Half a croissant, on a plate, with a sign in front of it saying '50c'
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De-packagers needed
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At Christmas time many stores provide a free packaging service on the street side of the checkouts.

Has not the time come for an all-year-round de-packaging service?

Trained de-packagers would sit at their benches with their arcane instruments in full view of the entranced shoppers: hammers, side-cutters, de-magnetisers, drills, with a large range of bits; jigsaws, spray-cans of solvents, heat-guns, vices and soforth.

Happy shoppers would hand over all manner of purchases, clad in the traditional armour-plating, and would marvel at the skill and artistry of the de-packagers, saying often to their neighbours in line, "Remember when it used to take simply hours to undo the packaging at home?"

rayfo, May 30 2001

US Postal Service Containers http://www.ananova....?menu=news.quirkies
Apparently quite popular. [Cedar Park, Oct 04 2004]


       How do we take the de-packaged stuff home, then... why not just stop making packaging? The entire step of de-packaging would then be eliminated. I think.
jetgrrl, May 30 2001

       My biggest beef with Western capitalism is the packaging. The only good it seems to do is employ people, other than that, it is a complete waste.
thumbwax, May 30 2001

       maybe in some cases, the manufacturer could ask the customer to return the packaging, so that it could be used again. many of the items i have purchased recently have come in easy-to-open cardboard boxes which were still in pristine condition when i put them either in the recycling bin or in our storage locker (my fiancee thinks i'm crazy to keep those boxes but i just know they'll come in handy one day when we move). shipping costs might deter many companies form doing this, however, especially if the product is packaged in a country far from the one where it was purchased.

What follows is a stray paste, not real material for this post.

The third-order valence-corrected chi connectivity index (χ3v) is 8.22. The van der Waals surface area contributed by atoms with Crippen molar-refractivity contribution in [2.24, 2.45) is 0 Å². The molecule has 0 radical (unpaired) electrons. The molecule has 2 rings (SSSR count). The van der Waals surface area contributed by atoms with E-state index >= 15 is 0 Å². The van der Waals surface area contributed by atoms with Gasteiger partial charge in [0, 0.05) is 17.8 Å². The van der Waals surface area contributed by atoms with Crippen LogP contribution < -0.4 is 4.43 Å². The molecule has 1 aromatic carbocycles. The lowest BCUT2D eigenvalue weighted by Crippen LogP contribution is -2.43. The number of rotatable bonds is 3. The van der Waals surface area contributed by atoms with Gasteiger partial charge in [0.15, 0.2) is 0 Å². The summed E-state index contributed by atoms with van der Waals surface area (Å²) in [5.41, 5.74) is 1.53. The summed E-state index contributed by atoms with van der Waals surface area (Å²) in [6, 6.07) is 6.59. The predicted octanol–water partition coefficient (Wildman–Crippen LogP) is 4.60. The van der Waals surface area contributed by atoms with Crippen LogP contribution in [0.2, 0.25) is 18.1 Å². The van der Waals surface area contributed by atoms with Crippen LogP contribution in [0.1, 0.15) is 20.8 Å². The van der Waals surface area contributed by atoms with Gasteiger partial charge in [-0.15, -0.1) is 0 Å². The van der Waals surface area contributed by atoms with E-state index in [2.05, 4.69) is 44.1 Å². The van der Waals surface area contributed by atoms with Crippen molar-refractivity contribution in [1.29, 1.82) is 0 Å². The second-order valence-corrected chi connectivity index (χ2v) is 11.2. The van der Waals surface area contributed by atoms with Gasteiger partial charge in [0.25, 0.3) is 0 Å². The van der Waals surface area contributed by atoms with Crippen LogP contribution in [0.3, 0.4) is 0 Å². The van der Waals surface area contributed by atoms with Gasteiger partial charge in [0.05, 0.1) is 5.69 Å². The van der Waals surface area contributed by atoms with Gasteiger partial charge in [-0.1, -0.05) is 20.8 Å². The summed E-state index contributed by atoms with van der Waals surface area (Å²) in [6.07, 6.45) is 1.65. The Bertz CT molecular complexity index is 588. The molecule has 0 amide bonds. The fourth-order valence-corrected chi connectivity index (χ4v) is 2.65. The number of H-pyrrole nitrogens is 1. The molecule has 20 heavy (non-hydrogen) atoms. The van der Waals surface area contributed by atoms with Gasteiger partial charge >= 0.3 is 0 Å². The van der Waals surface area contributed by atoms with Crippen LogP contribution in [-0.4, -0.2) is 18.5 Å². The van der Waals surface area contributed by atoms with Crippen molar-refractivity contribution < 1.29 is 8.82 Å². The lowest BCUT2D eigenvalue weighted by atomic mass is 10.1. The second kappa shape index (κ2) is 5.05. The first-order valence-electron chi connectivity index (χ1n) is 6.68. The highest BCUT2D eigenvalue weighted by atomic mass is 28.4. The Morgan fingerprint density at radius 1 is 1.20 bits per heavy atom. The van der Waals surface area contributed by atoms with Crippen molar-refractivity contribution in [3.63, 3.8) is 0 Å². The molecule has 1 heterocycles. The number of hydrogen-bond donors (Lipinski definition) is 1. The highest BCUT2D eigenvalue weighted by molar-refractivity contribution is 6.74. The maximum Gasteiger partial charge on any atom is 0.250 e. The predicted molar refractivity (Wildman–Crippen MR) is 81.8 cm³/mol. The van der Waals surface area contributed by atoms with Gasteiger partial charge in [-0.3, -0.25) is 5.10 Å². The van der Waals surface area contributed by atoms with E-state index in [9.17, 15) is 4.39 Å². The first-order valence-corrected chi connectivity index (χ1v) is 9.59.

mihali, May 30 2001

       The Plastic Containers which US Post Office Uses make Ex-cel-lent Moving Boxes. Particularly if you are doing an in-town move. Just return them to the same Post Office you 'borrowed' them from.
thumbwax, May 30 2001

       What kills me is the packaging for Immodium. You would think this stuff is lethal poison. I literally sliced one of my fingers to the point I should have gotten a couple of stitches once trying to open one of those damn things. The plastic they use is tough, and sharp! Some of the newer (advanced) version have a split-and-peel foil backing which is still a PITA (foil/paper never comes off whole), but the old-style forces you to tear the damn plastic in half. There's a notch set back from the edge to weaken it, but I still have to bite through the un-notched portion before I can begin to tear it. And no, I'm not a scrawny weakling either.
XterraGuy, May 30 2001, last modified May 31 2001

       I thought this idea was quite amusing until I realized that I spent a day at work unpackaging samples for the boss, assembling products, and putting in batteries.   

       Don't some stores have "we'll assemble it for you" services for an extra fee, for things like bikes and grills and the like?
beland, Oct 20 2003

       [thunb]: So _that's_ whos been hoarding all the postal containers! [link]
Cedar Park, Oct 20 2003

       I dunno if someone has already said this, but we should have people who come home and unpack things for us. they would wait at the door, follow your car home then drive back to the store when they had done. Each one would have a tracker so they wouldnt spend too much time in one house.
nethinbutaverage, Feb 25 2004


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